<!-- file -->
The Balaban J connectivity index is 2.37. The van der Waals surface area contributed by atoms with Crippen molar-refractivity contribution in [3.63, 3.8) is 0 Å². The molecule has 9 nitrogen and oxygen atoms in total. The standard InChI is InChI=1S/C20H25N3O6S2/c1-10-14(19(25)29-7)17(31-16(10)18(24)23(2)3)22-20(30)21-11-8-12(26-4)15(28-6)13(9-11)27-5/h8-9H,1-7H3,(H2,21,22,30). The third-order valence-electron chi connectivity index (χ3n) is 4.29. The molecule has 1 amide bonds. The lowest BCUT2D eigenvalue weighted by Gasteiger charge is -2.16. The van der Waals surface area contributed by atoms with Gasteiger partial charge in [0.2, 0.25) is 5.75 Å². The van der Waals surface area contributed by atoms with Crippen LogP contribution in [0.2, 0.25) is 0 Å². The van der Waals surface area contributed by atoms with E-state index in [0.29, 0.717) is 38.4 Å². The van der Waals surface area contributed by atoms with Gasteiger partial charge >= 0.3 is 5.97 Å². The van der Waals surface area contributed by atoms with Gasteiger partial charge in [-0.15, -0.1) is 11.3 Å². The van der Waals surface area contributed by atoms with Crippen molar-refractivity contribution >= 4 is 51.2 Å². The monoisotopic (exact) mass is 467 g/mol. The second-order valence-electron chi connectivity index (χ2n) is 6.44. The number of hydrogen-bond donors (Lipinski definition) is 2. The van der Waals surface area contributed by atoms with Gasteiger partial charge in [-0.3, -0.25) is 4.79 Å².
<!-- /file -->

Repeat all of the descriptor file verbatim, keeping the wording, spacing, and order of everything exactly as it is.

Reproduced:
The Balaban J connectivity index is 2.37. The van der Waals surface area contributed by atoms with Crippen molar-refractivity contribution in [3.63, 3.8) is 0 Å². The molecule has 9 nitrogen and oxygen atoms in total. The standard InChI is InChI=1S/C20H25N3O6S2/c1-10-14(19(25)29-7)17(31-16(10)18(24)23(2)3)22-20(30)21-11-8-12(26-4)15(28-6)13(9-11)27-5/h8-9H,1-7H3,(H2,21,22,30). The third-order valence-electron chi connectivity index (χ3n) is 4.29. The molecule has 1 amide bonds. The lowest BCUT2D eigenvalue weighted by Gasteiger charge is -2.16. The van der Waals surface area contributed by atoms with Gasteiger partial charge in [0.2, 0.25) is 5.75 Å². The van der Waals surface area contributed by atoms with Crippen LogP contribution in [0.2, 0.25) is 0 Å². The van der Waals surface area contributed by atoms with E-state index in [0.29, 0.717) is 38.4 Å². The van der Waals surface area contributed by atoms with Gasteiger partial charge >= 0.3 is 5.97 Å². The van der Waals surface area contributed by atoms with Gasteiger partial charge in [-0.15, -0.1) is 11.3 Å². The van der Waals surface area contributed by atoms with Crippen molar-refractivity contribution >= 4 is 51.2 Å². The monoisotopic (exact) mass is 467 g/mol. The second-order valence-electron chi connectivity index (χ2n) is 6.44. The number of hydrogen-bond donors (Lipinski definition) is 2. The van der Waals surface area contributed by atoms with Gasteiger partial charge in [-0.3, -0.25) is 4.79 Å².